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Assessment Chapter 16.

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Presentation on theme: "Assessment Chapter 16."— Presentation transcript:

1 Assessment Chapter 16

2 Objectives • Describe how to select and administer an appropriate assessment instrument and interpret and share assessment data • Describe the advantages and disadvantages of both norm-referenced and criterion-referenced assessment instruments • Provide a comparative example of a product-oriented versus a process-oriented assessment

3 Objectives • Describe these norm-referenced assessment instruments: Bayley III, Bruininks-Oseretsky Test of Motor Proficiency, Basic Motor Ability Test–Revised, and Denver II • Describe these process-oriented assessment instruments: SIGMA, Developmental Sequence of Motor Skills Inventory, Fundamental Motor Pattern Assessment Instrument, and the Test of Gross Motor Development–2 • Describe two popular assessment instruments used in assessing the disabled • Identify several aids to improve your ability to acquire more valid assessment data • Describe test batteries specifically designed to assess the physical fitness of children, adolescents, adults, and senior citizens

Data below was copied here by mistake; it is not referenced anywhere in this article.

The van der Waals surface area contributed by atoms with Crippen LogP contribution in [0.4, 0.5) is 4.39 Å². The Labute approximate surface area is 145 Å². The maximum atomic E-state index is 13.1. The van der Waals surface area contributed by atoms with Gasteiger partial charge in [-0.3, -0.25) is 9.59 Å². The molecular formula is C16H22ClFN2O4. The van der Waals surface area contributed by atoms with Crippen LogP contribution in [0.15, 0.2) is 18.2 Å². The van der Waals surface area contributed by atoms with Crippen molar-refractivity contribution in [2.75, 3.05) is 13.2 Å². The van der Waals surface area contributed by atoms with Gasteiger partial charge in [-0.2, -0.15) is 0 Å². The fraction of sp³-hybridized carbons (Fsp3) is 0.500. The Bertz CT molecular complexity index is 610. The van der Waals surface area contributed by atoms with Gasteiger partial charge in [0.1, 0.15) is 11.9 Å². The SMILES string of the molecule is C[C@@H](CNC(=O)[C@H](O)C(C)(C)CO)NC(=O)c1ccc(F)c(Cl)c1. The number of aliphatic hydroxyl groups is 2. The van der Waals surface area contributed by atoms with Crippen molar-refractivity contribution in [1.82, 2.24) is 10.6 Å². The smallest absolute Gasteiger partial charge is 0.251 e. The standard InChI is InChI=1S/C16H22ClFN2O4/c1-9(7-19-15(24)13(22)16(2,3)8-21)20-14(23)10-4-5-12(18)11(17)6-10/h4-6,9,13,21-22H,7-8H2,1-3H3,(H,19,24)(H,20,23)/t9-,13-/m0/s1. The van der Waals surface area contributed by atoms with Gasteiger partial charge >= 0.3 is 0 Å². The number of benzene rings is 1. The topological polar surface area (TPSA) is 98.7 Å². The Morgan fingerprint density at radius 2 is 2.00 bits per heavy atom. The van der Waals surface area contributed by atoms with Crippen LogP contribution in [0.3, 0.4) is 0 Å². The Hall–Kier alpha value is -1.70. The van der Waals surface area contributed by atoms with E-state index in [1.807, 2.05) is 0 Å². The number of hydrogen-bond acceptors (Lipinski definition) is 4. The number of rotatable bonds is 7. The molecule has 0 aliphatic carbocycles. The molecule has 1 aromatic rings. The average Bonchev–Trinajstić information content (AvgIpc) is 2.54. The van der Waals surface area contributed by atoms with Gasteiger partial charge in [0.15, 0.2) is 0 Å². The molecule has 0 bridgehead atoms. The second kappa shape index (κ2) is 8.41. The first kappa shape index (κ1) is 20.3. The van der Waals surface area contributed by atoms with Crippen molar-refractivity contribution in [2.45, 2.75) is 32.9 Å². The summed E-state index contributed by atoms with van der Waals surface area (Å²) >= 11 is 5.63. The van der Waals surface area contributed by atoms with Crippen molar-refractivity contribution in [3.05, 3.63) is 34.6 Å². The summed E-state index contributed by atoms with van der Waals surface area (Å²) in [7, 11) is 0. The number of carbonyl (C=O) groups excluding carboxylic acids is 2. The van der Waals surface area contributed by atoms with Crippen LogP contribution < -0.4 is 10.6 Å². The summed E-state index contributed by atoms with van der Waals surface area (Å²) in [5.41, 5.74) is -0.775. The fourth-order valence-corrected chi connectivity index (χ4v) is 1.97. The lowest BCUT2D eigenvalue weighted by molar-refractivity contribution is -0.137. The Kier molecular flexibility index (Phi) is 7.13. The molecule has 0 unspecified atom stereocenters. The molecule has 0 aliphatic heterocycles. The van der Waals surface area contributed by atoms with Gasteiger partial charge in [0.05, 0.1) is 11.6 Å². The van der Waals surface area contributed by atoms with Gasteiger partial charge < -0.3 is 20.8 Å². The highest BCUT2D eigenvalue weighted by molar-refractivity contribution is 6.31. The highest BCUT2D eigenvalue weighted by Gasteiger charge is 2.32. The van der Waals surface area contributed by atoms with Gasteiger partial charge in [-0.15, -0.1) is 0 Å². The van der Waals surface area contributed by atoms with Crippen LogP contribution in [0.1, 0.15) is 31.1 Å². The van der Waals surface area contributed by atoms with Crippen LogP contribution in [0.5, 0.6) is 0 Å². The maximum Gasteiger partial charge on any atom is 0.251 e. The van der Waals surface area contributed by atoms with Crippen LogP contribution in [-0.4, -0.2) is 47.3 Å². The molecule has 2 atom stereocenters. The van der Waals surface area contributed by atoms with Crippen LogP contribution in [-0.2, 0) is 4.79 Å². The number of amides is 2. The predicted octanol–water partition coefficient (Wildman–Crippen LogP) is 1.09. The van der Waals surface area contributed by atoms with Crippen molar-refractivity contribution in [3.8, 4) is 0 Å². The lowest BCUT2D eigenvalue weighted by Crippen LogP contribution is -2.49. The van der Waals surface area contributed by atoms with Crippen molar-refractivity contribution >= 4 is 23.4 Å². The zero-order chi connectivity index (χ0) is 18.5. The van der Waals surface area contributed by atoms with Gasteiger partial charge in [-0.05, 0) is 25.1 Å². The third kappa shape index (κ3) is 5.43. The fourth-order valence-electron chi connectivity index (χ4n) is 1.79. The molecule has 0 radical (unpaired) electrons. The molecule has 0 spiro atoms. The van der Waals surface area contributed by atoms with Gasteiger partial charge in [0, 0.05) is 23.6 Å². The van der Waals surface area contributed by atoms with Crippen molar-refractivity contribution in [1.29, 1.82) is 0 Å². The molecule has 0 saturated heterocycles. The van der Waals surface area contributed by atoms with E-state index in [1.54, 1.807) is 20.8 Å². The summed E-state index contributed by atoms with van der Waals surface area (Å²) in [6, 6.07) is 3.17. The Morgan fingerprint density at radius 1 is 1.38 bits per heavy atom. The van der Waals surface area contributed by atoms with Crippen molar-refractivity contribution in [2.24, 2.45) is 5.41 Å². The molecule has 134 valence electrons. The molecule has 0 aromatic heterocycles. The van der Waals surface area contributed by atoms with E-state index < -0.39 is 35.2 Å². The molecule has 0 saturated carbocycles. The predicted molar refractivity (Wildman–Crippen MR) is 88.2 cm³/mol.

4 “Studies suggest that many physical educators fail to assess their students’ motor behavior properly. The major reason for this is lack of training.”

5 Guidelines for Assessment
Why do you want to assess your students? What variables do you plan to assess? Which tests purport to assess the important variables that you have identified? How will you prepare yourself for collecting the data?

6 Guidelines for Assessment